Your right though Charlene, best to keep your distance and stay far, far away.

  3. Patrick Flannigan on Jul 14, 2009

    I was expecting you to write something about that experience. No joke, that stuff can strike far from the actual storm. I was blasted right in the clear about a year ago. It really gets your attention!

  4. Paul on Jul 14, 2009

    People have asked me, “Was it really bright?” “Did it scare you?” etc. but the honest truth is that I barely noticed the flash at all. My feeling is that I perhaps got an electrical tangent from a cloud-to-cloud lightning strike rather than a full on direct hit.

    Patrick, did you find an entry and exit point? Was anything damaged? Did you have to ground the airplane?

  5. Patrick Flannigan on Jul 15, 2009

    Oh yeah, I got hit at night and it blinded us! Had a big scorch mark and a crack in the flap fairing, and it blew one static wick off along with the corner of my winglet.

    We had to fly it back to Memphis empty on a ferry permit the following morning.

  6. Chris C on Jul 20, 2009

    A minor correction on how static wicks and conductive bonding strips work (from a computer engineer): lightning hitting your plane will make your plane have an electrical charge. That charge will want to go somewhere, and will probably leave in the form of another bolt of lightning coming out of another part of the plane. Electricity leaving a charged piece of metal really likes to leave through sharp edges, and likes pointy bits even more. As you have shown in your pictures, the electricity can cause damage as it leaves your plane.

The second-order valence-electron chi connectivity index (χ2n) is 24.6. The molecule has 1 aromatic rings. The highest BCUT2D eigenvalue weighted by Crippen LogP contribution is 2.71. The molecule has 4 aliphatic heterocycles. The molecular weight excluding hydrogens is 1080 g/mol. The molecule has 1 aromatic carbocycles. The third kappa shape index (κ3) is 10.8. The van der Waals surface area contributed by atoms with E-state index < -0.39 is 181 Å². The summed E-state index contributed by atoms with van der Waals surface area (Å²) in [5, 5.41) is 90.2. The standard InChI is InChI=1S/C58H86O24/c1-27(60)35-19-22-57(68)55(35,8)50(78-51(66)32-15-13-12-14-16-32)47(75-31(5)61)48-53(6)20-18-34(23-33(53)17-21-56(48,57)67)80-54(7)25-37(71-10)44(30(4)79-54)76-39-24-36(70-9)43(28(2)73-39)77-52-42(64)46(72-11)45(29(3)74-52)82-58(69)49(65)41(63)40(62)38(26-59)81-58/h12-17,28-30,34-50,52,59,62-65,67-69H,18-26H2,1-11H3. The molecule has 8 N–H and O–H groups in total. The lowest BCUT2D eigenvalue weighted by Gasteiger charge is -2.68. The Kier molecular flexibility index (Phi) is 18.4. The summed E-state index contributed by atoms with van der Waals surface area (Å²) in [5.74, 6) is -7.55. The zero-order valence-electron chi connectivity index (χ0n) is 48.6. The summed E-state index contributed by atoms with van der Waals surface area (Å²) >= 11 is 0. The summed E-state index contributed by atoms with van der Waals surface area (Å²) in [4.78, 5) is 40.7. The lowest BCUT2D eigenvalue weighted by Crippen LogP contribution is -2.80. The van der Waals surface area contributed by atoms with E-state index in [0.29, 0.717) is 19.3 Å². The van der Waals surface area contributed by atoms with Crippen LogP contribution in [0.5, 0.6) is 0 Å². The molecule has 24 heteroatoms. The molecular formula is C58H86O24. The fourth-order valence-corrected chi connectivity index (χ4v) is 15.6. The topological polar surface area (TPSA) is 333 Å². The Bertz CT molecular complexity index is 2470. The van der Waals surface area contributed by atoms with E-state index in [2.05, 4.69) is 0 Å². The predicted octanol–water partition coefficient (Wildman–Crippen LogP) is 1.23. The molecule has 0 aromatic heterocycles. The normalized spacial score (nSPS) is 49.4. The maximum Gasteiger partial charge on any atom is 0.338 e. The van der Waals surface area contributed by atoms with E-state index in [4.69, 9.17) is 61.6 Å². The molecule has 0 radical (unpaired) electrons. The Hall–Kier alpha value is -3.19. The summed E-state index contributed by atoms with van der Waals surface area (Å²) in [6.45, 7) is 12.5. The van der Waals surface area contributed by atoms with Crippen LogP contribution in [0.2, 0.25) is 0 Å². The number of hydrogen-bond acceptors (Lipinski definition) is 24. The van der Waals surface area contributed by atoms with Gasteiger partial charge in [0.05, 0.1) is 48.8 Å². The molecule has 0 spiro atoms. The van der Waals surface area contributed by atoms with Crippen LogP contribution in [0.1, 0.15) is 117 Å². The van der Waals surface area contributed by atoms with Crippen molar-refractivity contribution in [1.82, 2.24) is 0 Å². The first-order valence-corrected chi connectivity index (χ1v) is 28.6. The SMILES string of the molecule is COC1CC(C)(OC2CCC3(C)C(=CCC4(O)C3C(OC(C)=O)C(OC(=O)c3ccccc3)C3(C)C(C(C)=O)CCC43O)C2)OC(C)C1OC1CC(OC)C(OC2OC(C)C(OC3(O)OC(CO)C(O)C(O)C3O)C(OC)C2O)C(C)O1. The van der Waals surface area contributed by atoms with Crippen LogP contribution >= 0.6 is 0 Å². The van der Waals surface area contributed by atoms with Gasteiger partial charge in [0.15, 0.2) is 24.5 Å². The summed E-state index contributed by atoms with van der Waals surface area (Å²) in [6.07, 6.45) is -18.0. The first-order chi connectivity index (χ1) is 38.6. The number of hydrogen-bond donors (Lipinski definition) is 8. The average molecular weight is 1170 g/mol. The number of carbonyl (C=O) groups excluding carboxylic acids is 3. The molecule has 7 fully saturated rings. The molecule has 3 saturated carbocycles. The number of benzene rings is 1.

So a static wick is meant to be the pointiest bit poking out of your plane. It is placed on the trailing edge of your wing or tail since that is also pretty pointy, and the wick is hopefully pointier. Since the wick is the pointiest bit around the lightning will “prefer” to jump from the wick, which you don’t care about, instead of the plane, which you do care about.

    The bonding straps gives lighning a really easy path for lightning to travel from the plane to the control surface (and then to the static wick). Without the bonding strap the lightning might jump through the air from the wing to the aileron — and when the lightning jumps to and from the air it creates a lot of heat, which tends to burn things (like the metal of your plane…).

  7. Paul on Jul 20, 2009

    Chris. Thanks for your comment and addition to this discussion. I do my best to compile information from various sources (printed and online) but having a knowledgeable expert add to the discussion is very helpful, thanks. I really appreciate it.

  8. Lightening strikes revisited — Golf Hotel Whiskey on Jul 22, 2009

    […] case you are wondering what happens if a plane is struck by lightening, Paul of Ask a CFI.com has written a detailed post about lightening and the potential damage it can do to airplanes. As […]

  9. B-Rad on Jul 22, 2009